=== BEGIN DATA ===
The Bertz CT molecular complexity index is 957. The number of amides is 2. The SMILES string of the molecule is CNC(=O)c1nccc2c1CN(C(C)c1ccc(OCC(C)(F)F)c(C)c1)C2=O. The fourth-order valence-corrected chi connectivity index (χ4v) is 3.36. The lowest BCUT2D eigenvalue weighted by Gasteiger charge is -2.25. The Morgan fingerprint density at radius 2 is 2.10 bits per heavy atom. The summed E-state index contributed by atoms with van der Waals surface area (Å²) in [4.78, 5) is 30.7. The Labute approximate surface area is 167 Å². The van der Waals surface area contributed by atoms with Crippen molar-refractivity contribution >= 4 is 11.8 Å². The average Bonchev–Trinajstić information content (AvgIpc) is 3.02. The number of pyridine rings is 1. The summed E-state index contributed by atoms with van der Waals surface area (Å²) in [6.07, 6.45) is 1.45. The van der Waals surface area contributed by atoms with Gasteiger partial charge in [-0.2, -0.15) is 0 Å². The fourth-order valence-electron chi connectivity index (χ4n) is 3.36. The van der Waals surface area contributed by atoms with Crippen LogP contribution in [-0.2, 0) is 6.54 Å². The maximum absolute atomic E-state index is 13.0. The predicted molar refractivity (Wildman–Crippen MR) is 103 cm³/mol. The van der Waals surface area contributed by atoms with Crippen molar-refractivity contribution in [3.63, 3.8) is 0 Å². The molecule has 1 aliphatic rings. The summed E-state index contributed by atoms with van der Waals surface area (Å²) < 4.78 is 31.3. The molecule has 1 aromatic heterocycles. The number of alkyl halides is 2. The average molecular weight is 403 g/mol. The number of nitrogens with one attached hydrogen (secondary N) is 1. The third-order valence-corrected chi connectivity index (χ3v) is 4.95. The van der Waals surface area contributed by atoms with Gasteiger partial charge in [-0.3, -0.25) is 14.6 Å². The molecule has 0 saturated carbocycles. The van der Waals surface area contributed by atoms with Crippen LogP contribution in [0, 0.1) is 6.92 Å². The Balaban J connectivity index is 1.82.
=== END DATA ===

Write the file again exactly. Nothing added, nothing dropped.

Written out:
The Bertz CT molecular complexity index is 957. The number of amides is 2. The SMILES string of the molecule is CNC(=O)c1nccc2c1CN(C(C)c1ccc(OCC(C)(F)F)c(C)c1)C2=O. The fourth-order valence-corrected chi connectivity index (χ4v) is 3.36. The lowest BCUT2D eigenvalue weighted by Gasteiger charge is -2.25. The Morgan fingerprint density at radius 2 is 2.10 bits per heavy atom. The summed E-state index contributed by atoms with van der Waals surface area (Å²) in [4.78, 5) is 30.7. The Labute approximate surface area is 167 Å². The van der Waals surface area contributed by atoms with Crippen molar-refractivity contribution >= 4 is 11.8 Å². The average Bonchev–Trinajstić information content (AvgIpc) is 3.02. The number of pyridine rings is 1. The summed E-state index contributed by atoms with van der Waals surface area (Å²) in [6.07, 6.45) is 1.45. The van der Waals surface area contributed by atoms with Gasteiger partial charge in [-0.2, -0.15) is 0 Å². The fourth-order valence-electron chi connectivity index (χ4n) is 3.36. The van der Waals surface area contributed by atoms with Crippen LogP contribution in [-0.2, 0) is 6.54 Å². The maximum absolute atomic E-state index is 13.0. The predicted molar refractivity (Wildman–Crippen MR) is 103 cm³/mol. The van der Waals surface area contributed by atoms with Crippen molar-refractivity contribution in [3.63, 3.8) is 0 Å². The molecule has 1 aliphatic rings. The summed E-state index contributed by atoms with van der Waals surface area (Å²) < 4.78 is 31.3. The molecule has 1 aromatic heterocycles. The number of alkyl halides is 2. The average molecular weight is 403 g/mol. The number of nitrogens with one attached hydrogen (secondary N) is 1. The third-order valence-corrected chi connectivity index (χ3v) is 4.95. The van der Waals surface area contributed by atoms with Gasteiger partial charge in [-0.3, -0.25) is 14.6 Å². The molecule has 0 saturated carbocycles. The van der Waals surface area contributed by atoms with Crippen LogP contribution in [0, 0.1) is 6.92 Å². The Balaban J connectivity index is 1.82.